For black organizations, a simple solution to annual ‘hat in hand’ appeals
BY LOUIE OVERSTREET
I trust that the readers of this column are bouncing back from excessive spending in the holiday season.
For some of you, that spending included purchasing tickets to often overpriced events sponsored by our hand-to-mouth black organizations from late October through mid-January — with ticket prices ranging from $75 to $150. Just the ones I know of total around a half-dozen or so. Some go in the hole, some break even, and some raise a nickel or two for scholarships.
These organizations’ missions are, for the most part, laudable and praiseworthy. They champion civic betterment activities that include civil rights, educational opportunity, and economic development initiatives. However, these groups have only produced marginal results or limited impact over the years.
Years ago, when I was the head of one of the black organizations here in Las Vegas, I proposed a joint solution to the yearly funding crisis. And let’s just say the idea was not well received.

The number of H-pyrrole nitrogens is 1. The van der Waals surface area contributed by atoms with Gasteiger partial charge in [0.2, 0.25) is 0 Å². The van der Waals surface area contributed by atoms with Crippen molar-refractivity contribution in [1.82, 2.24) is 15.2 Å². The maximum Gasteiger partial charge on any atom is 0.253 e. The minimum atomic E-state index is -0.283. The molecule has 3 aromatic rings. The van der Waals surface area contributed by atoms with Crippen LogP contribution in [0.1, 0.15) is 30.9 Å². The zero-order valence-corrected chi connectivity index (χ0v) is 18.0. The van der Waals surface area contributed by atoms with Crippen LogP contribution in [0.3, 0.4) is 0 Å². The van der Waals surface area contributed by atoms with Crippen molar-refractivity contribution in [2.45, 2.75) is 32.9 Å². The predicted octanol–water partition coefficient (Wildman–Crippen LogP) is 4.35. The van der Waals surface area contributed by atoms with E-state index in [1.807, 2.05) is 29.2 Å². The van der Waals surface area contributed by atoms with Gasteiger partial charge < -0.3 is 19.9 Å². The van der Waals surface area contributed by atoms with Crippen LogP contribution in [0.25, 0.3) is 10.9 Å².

There are two primary reasons I believe the idea was not embraced: the unexplained hostility that still exists between old-timers and recent arrivals to Las Vegas; and several well known people, who are members of a number of these organizations, seeking to receive often undeserved recognition for the labors of others.
I proposed that the groups get together and sponsor a concert featuring a major entertainer, at a venue capable of accommodating thousands of people. This would keep people from being approached to purchase tickets to a half-dozen different events, as well as broaden the participation base well beyond each individual group’s constituency.
The best reason to jointly host a major fundraiser would be that the net revenue would be more than sufficient to meet the annual operating expenses of these half-dozen or so organizations.
However, you and I know the ideal makes too much sense to ever happen here. Oh my!